Does Nissan Have a Self-Driving Car?

Nissan’s ProPILOT system provides some autonomy, but a partnership with NASA is promising for Nissan’s self-driving future.
Written by Drew Waterstreet
Reviewed by Jessica Barrett
ProPILOT system is a Level 2 autonomous driving technology designed for highways and single-use traffic that you can find ProPILOT on multiple 2022 models. 
Strides still need to be taken to achieve full autonomous driving capabilities, but Nissan hopes to make significant improvements with ProPILOT 2.0 and their Seamless Autonomous Mobility (SAM) system. Considering NASA is partnered with Nissan to produce a fully autonomous vehicle, the sky is the limit—or space is for that matter!
Nissan’s mission statement prioritizes a high level of real-world safety. By producing a reliable fully-autonomous system, they intend to reduce the number of traffic-related deaths to virtually zero.
car insurance
experts at
are here to give you a sneak peek at their progress. We’ll cover Nissan’s current technology, plans for the future, and how self-driving cars work. Buckle up!
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Does Nissan have a self-driving car?

Self-driving has a ton of nuance to it. We’ll discuss the different levels of vehicle autonomy later, but let’s answer the question at hand. Yes, Nissan offers vehicles with Level 2 self-driving technology in models like the Rogue Sport, Altima, Pathfinder, and Leaf.
Nissan’s revolutionary ProPILOT system uses image-processing technology to understand and react to specific traffic situations. Here are some of the autonomous features:
  • Pre-set speed control
  • Following distance maintenance control
  • Automatic braking in stopping situations
  • Steering control in slow-moving traffic or highways
This is just the beginning for Nissan! ProPILOT 2.0 is in the works, and this technology will enable hands-off driving while cruising in a single lane. However, this system upgrade has only been tested in the Japanese market. It’s yet to be seen how it will be integrated into the North American Market.
These are just short-term milestones part of a much larger mission for Nissan. NASA and Nissan have joined forces to reach full automation. The two companies are working on their Seamless Autonomous Mobility (SAM) system to meet this goal. 
Maybe this will finally be our ticket to taking a nap in the driver’s seat—but we’re not there yet.
Key Takeaway ProPILOT is Nissan’s most widely available self-driving system, but the Japanese automaker has high hopes for future innovations.

How do self-driving cars work?

To fully understand the current state of self-driving technology and how we can reach full vehicle autonomy, it’s essential to understand the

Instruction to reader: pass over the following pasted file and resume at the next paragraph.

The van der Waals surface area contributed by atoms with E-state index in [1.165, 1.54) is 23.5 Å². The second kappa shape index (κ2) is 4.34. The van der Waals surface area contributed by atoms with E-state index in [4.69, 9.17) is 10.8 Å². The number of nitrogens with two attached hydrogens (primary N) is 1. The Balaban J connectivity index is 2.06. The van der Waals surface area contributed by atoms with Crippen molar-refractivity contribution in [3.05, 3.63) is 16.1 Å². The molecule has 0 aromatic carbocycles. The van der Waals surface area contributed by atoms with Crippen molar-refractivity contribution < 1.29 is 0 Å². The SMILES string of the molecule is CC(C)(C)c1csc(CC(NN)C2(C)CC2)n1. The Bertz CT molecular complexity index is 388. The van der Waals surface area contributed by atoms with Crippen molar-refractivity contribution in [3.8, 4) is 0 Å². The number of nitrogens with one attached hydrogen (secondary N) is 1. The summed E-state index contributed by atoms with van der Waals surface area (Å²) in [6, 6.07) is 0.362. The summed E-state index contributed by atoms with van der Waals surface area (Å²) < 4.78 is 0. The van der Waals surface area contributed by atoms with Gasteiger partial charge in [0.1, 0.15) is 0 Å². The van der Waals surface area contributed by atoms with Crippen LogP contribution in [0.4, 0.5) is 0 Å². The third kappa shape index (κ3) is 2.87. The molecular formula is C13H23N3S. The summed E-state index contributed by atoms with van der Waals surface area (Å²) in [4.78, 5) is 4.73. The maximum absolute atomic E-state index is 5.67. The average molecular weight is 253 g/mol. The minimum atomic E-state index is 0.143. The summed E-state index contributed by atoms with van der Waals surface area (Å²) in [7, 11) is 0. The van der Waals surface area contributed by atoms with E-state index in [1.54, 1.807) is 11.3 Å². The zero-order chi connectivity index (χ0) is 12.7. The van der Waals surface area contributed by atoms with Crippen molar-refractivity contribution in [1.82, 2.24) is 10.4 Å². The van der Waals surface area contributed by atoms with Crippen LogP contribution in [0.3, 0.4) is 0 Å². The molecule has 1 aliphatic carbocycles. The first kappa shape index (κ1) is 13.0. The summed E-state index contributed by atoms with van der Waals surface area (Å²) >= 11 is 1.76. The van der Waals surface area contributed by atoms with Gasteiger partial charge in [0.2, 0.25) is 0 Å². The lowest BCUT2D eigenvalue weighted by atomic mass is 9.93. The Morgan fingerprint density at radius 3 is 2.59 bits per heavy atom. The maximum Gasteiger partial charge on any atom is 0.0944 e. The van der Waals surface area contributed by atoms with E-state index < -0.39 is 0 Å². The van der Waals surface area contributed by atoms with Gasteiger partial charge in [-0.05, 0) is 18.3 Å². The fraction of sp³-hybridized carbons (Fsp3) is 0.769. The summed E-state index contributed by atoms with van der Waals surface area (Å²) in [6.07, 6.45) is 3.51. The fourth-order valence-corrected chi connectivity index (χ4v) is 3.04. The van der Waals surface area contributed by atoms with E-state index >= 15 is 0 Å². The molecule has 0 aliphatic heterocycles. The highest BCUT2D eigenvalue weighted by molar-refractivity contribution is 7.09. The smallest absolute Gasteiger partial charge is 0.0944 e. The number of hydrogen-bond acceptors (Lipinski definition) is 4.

SAE Levels of Driving Automation
. Let’s break it down:
  • Level 0: No automation. The human is in complete control of the vehicle, but plenty of automated warnings are available.
  • Level 1: Driver assistance. The vehicle can perform single automation functions like lane centering or speed maintenance. The human remains in control.
  • Level 2: Partial automation. The vehicle can perform multiple automation functions, like lane centering and speed maintenance. The human remains in control (most auto manufacturers are here).
  • Level 3: Conditional automation. The vehicle can autonomously interact with its environment, but the human must continue to drive when requested.
  • Level 4: High automation. The vehicle can autonomously operate in limited driving conditions without requiring human attention or intervention.
  • Level 5:  Full automation. The vehicle can autonomously operate in all driving conditions without requiring human attention or intervention (goal of the SAM system).
Most automotive manufacturers are careful about jumping from Level 2 to Level 3. It’s not so much about the technological capability—it's more about liability when autonomy takes over. Self-driving technologies are highly scrutinized, and even one error can be damaging to the auto brand’s reputation.
Now, let’s talk tech. The ProPILOT system runs on 3D high-definition map data, 360-degree sensing, an intelligent interface, and high-precision satellite positioning technology. As the system collects information about the surrounding driving environment, it can assist the driver in real-time. 
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Best Nissans with self-driving technology

Even though the Level 2 ProPILOT system is in the spotlight, Nissan offers many other self-driving features falling under Level 0 and Level 1 capabilities. Here are the automation perks that are included in Nissan’s Saftey Shield 360 package:
  • Blindspot warning
  • Rear cross-traffic alert
  • High beam assist
  • Lane departure warning
  • Automatic emergency braking
  • Pedestrian detection
  • Rear automatic braking
Even though most of these technologies fall into Level 0 or Level 1, they are still beneficial tools to increase your awareness and improve your safety on the road. These are building blocks of self-driving.
Now that we understand the groundwork of Nissan’s self-driving technology, let’s take a look at the full lineup of vehicles and their offerings.
Vehicle type
Standard safety technology
Starting price
Compact crossover SUV
ProPILOT Assist & Safety Shield 360
Mid-size sedan
ProPILOT Assist & Safety Shield 360
Mid-size SUV
ProPILOT Assist & Safety Shield 360
Hatchback electric vehicle
ProPILOT Assist
Subcompact crossover SUV
Safety Shield 360
Full-size pickup truck
Safety Shield 360
Economy sedan
Safety Shield 360
Subcompact car
Safety Shield 360
Luxury SUV
Safety Shield 360
Mid-size pickup truck
Safety Shield 360
Full-size SUV
Safety Shield 360
The future is undoubtedly bright for Nissan, but only time will tell how successful they will be in the race to full autonomy. Having NASA on their side certainly won’t hurt!

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